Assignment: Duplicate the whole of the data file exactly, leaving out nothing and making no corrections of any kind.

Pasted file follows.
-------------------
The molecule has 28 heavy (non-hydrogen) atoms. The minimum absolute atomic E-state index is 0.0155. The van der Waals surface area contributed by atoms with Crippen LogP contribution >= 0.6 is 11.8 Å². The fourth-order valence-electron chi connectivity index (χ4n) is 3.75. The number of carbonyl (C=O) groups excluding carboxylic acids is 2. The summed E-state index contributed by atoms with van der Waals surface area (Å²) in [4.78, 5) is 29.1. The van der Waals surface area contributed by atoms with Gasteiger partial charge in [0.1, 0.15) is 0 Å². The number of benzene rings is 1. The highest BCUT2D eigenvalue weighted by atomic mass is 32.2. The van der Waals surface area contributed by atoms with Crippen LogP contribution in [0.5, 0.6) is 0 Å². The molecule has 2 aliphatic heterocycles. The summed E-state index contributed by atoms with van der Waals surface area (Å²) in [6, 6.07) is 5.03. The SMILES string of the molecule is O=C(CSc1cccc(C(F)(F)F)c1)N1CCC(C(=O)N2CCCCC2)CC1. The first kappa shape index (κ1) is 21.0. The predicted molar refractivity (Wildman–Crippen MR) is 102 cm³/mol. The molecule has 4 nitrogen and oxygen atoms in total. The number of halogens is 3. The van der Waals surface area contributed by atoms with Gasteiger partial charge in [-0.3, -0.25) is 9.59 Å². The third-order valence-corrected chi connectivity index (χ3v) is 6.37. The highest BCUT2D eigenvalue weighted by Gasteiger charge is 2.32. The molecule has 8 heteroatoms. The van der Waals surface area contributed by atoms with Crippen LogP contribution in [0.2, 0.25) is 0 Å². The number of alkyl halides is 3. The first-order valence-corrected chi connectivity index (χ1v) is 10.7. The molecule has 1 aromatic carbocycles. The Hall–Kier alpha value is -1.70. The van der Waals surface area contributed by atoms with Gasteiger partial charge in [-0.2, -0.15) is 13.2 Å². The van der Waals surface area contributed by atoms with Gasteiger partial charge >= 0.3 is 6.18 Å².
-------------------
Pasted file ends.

The molecule has 28 heavy (non-hydrogen) atoms. The minimum absolute atomic E-state index is 0.0155. The van der Waals surface area contributed by atoms with Crippen LogP contribution >= 0.6 is 11.8 Å². The fourth-order valence-electron chi connectivity index (χ4n) is 3.75. The number of carbonyl (C=O) groups excluding carboxylic acids is 2. The summed E-state index contributed by atoms with van der Waals surface area (Å²) in [4.78, 5) is 29.1. The van der Waals surface area contributed by atoms with Gasteiger partial charge in [0.1, 0.15) is 0 Å². The number of benzene rings is 1. The highest BCUT2D eigenvalue weighted by atomic mass is 32.2. The van der Waals surface area contributed by atoms with Crippen LogP contribution in [0.5, 0.6) is 0 Å². The molecule has 2 aliphatic heterocycles. The summed E-state index contributed by atoms with van der Waals surface area (Å²) in [6, 6.07) is 5.03. The SMILES string of the molecule is O=C(CSc1cccc(C(F)(F)F)c1)N1CCC(C(=O)N2CCCCC2)CC1. The first kappa shape index (κ1) is 21.0. The predicted molar refractivity (Wildman–Crippen MR) is 102 cm³/mol. The molecule has 4 nitrogen and oxygen atoms in total. The number of halogens is 3. The van der Waals surface area contributed by atoms with Gasteiger partial charge in [-0.3, -0.25) is 9.59 Å². The third-order valence-corrected chi connectivity index (χ3v) is 6.37. The highest BCUT2D eigenvalue weighted by Gasteiger charge is 2.32. The molecule has 8 heteroatoms. The van der Waals surface area contributed by atoms with Crippen LogP contribution in [0.2, 0.25) is 0 Å². The number of alkyl halides is 3. The first-order valence-corrected chi connectivity index (χ1v) is 10.7. The molecule has 1 aromatic carbocycles. The Hall–Kier alpha value is -1.70. The van der Waals surface area contributed by atoms with Gasteiger partial charge in [-0.2, -0.15) is 13.2 Å². The van der Waals surface area contributed by atoms with Gasteiger partial charge >= 0.3 is 6.18 Å².